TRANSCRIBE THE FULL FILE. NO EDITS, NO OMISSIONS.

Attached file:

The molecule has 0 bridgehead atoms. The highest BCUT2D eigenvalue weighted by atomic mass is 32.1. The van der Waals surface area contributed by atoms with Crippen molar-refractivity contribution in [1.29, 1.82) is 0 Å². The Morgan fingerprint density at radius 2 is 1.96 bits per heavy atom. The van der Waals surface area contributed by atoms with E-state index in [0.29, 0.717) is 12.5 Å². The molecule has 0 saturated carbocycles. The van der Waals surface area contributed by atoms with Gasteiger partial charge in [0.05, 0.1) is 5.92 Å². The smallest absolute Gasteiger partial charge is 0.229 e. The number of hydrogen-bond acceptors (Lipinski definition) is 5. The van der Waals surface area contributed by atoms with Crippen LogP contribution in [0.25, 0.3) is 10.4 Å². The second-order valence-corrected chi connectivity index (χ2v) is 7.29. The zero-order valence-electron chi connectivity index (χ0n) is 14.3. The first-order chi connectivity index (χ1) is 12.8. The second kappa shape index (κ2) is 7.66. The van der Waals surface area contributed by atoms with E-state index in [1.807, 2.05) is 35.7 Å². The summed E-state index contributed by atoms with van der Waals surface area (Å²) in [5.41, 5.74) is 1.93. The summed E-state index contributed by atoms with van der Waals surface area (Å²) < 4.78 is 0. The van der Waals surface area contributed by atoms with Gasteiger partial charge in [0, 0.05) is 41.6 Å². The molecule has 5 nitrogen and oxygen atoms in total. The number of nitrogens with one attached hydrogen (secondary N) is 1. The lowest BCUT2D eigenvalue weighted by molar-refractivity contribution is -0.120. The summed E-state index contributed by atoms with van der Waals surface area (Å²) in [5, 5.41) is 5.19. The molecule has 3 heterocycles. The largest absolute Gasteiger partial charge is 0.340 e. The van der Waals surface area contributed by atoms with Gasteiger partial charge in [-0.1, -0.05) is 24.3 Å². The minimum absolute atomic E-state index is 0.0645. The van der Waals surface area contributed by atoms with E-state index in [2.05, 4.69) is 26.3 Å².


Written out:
The molecule has 0 bridgehead atoms. The highest BCUT2D eigenvalue weighted by atomic mass is 32.1. The van der Waals surface area contributed by atoms with Crippen molar-refractivity contribution in [1.29, 1.82) is 0 Å². The Morgan fingerprint density at radius 2 is 1.96 bits per heavy atom. The van der Waals surface area contributed by atoms with E-state index in [0.29, 0.717) is 12.5 Å². The molecule has 0 saturated carbocycles. The van der Waals surface area contributed by atoms with Gasteiger partial charge in [0.05, 0.1) is 5.92 Å². The smallest absolute Gasteiger partial charge is 0.229 e. The number of hydrogen-bond acceptors (Lipinski definition) is 5. The van der Waals surface area contributed by atoms with Crippen LogP contribution in [0.25, 0.3) is 10.4 Å². The second-order valence-corrected chi connectivity index (χ2v) is 7.29. The zero-order valence-electron chi connectivity index (χ0n) is 14.3. The first-order chi connectivity index (χ1) is 12.8. The second kappa shape index (κ2) is 7.66. The van der Waals surface area contributed by atoms with E-state index in [1.807, 2.05) is 35.7 Å². The summed E-state index contributed by atoms with van der Waals surface area (Å²) in [5.41, 5.74) is 1.93. The summed E-state index contributed by atoms with van der Waals surface area (Å²) < 4.78 is 0. The van der Waals surface area contributed by atoms with Gasteiger partial charge in [0, 0.05) is 41.6 Å². The molecule has 5 nitrogen and oxygen atoms in total. The number of nitrogens with one attached hydrogen (secondary N) is 1. The lowest BCUT2D eigenvalue weighted by molar-refractivity contribution is -0.120. The summed E-state index contributed by atoms with van der Waals surface area (Å²) in [5, 5.41) is 5.19. The molecule has 3 heterocycles. The largest absolute Gasteiger partial charge is 0.340 e. The van der Waals surface area contributed by atoms with Gasteiger partial charge in [-0.1, -0.05) is 24.3 Å². The minimum absolute atomic E-state index is 0.0645. The van der Waals surface area contributed by atoms with E-state index in [2.05, 4.69) is 26.3 Å².